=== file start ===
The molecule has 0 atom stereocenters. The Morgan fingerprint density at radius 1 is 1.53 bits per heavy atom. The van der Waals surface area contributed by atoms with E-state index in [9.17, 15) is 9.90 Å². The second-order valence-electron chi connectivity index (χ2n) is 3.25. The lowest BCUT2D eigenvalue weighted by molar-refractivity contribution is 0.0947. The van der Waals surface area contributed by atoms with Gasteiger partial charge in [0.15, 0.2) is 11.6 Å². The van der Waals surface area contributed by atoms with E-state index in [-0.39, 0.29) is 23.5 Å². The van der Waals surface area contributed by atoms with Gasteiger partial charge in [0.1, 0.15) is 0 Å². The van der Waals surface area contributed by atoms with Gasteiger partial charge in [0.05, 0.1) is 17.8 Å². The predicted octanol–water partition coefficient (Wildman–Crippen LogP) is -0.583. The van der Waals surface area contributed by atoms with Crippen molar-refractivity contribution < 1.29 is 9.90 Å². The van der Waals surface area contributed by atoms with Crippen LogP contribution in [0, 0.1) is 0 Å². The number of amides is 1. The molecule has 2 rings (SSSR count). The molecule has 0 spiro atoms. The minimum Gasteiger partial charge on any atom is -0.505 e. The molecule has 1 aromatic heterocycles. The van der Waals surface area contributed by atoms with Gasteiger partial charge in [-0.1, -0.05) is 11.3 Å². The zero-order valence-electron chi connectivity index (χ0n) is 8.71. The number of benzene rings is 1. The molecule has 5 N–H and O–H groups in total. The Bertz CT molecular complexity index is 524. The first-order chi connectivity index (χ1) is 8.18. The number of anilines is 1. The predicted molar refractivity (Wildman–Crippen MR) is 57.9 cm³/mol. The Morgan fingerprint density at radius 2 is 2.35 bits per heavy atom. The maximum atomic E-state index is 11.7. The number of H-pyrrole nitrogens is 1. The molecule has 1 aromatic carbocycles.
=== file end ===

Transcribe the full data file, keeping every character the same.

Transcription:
The molecule has 0 atom stereocenters. The Morgan fingerprint density at radius 1 is 1.53 bits per heavy atom. The van der Waals surface area contributed by atoms with E-state index in [9.17, 15) is 9.90 Å². The second-order valence-electron chi connectivity index (χ2n) is 3.25. The lowest BCUT2D eigenvalue weighted by molar-refractivity contribution is 0.0947. The van der Waals surface area contributed by atoms with Gasteiger partial charge in [0.15, 0.2) is 11.6 Å². The van der Waals surface area contributed by atoms with E-state index in [-0.39, 0.29) is 23.5 Å². The van der Waals surface area contributed by atoms with Gasteiger partial charge in [0.1, 0.15) is 0 Å². The van der Waals surface area contributed by atoms with Gasteiger partial charge in [0.05, 0.1) is 17.8 Å². The predicted octanol–water partition coefficient (Wildman–Crippen LogP) is -0.583. The van der Waals surface area contributed by atoms with Crippen molar-refractivity contribution < 1.29 is 9.90 Å². The van der Waals surface area contributed by atoms with Crippen LogP contribution in [0, 0.1) is 0 Å². The number of amides is 1. The molecule has 2 rings (SSSR count). The molecule has 0 spiro atoms. The minimum Gasteiger partial charge on any atom is -0.505 e. The molecule has 1 aromatic heterocycles. The van der Waals surface area contributed by atoms with Gasteiger partial charge in [-0.1, -0.05) is 11.3 Å². The zero-order valence-electron chi connectivity index (χ0n) is 8.71. The number of benzene rings is 1. The molecule has 5 N–H and O–H groups in total. The Bertz CT molecular complexity index is 524. The first-order chi connectivity index (χ1) is 8.18. The number of anilines is 1. The predicted molar refractivity (Wildman–Crippen MR) is 57.9 cm³/mol. The Morgan fingerprint density at radius 2 is 2.35 bits per heavy atom. The maximum atomic E-state index is 11.7. The number of H-pyrrole nitrogens is 1. The molecule has 1 aromatic carbocycles.